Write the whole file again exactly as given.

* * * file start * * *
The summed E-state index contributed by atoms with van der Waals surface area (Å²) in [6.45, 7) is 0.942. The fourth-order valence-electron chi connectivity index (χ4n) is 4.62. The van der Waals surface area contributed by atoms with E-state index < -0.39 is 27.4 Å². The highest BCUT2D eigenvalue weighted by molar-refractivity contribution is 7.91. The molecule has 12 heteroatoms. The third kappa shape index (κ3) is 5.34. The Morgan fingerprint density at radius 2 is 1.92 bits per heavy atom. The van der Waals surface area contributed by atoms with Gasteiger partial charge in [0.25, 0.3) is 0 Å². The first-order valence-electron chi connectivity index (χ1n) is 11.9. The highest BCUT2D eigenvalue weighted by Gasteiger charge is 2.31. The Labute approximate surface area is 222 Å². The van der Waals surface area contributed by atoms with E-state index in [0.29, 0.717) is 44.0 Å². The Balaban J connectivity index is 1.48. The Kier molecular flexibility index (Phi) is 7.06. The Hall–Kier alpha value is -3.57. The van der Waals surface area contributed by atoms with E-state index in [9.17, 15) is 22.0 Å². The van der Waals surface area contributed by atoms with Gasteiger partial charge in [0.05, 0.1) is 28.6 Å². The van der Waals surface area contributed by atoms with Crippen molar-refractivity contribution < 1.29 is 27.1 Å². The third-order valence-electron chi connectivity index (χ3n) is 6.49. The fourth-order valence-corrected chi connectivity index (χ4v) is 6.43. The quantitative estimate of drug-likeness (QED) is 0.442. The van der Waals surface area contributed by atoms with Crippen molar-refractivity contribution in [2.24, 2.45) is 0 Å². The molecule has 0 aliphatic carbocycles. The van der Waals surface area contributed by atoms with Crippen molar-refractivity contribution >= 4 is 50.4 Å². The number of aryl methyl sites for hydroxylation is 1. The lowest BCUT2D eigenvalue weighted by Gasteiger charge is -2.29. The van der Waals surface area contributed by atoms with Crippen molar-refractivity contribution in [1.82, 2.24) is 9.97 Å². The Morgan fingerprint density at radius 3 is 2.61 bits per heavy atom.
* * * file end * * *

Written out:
The summed E-state index contributed by atoms with van der Waals surface area (Å²) in [6.45, 7) is 0.942. The fourth-order valence-electron chi connectivity index (χ4n) is 4.62. The van der Waals surface area contributed by atoms with E-state index < -0.39 is 27.4 Å². The highest BCUT2D eigenvalue weighted by molar-refractivity contribution is 7.91. The molecule has 12 heteroatoms. The third kappa shape index (κ3) is 5.34. The Morgan fingerprint density at radius 2 is 1.92 bits per heavy atom. The van der Waals surface area contributed by atoms with Gasteiger partial charge in [0.25, 0.3) is 0 Å². The first-order valence-electron chi connectivity index (χ1n) is 11.9. The highest BCUT2D eigenvalue weighted by Gasteiger charge is 2.31. The Labute approximate surface area is 222 Å². The van der Waals surface area contributed by atoms with E-state index in [0.29, 0.717) is 44.0 Å². The Balaban J connectivity index is 1.48. The Kier molecular flexibility index (Phi) is 7.06. The Hall–Kier alpha value is -3.57. The van der Waals surface area contributed by atoms with E-state index in [9.17, 15) is 22.0 Å². The van der Waals surface area contributed by atoms with Gasteiger partial charge in [0.05, 0.1) is 28.6 Å². The van der Waals surface area contributed by atoms with Crippen molar-refractivity contribution < 1.29 is 27.1 Å². The third-order valence-electron chi connectivity index (χ3n) is 6.49. The fourth-order valence-corrected chi connectivity index (χ4v) is 6.43. The quantitative estimate of drug-likeness (QED) is 0.442. The van der Waals surface area contributed by atoms with Crippen molar-refractivity contribution in [2.24, 2.45) is 0 Å². The molecule has 0 aliphatic carbocycles. The van der Waals surface area contributed by atoms with Crippen molar-refractivity contribution >= 4 is 50.4 Å². The number of aryl methyl sites for hydroxylation is 1. The lowest BCUT2D eigenvalue weighted by Gasteiger charge is -2.29. The van der Waals surface area contributed by atoms with Crippen molar-refractivity contribution in [1.82, 2.24) is 9.97 Å². The Morgan fingerprint density at radius 3 is 2.61 bits per heavy atom.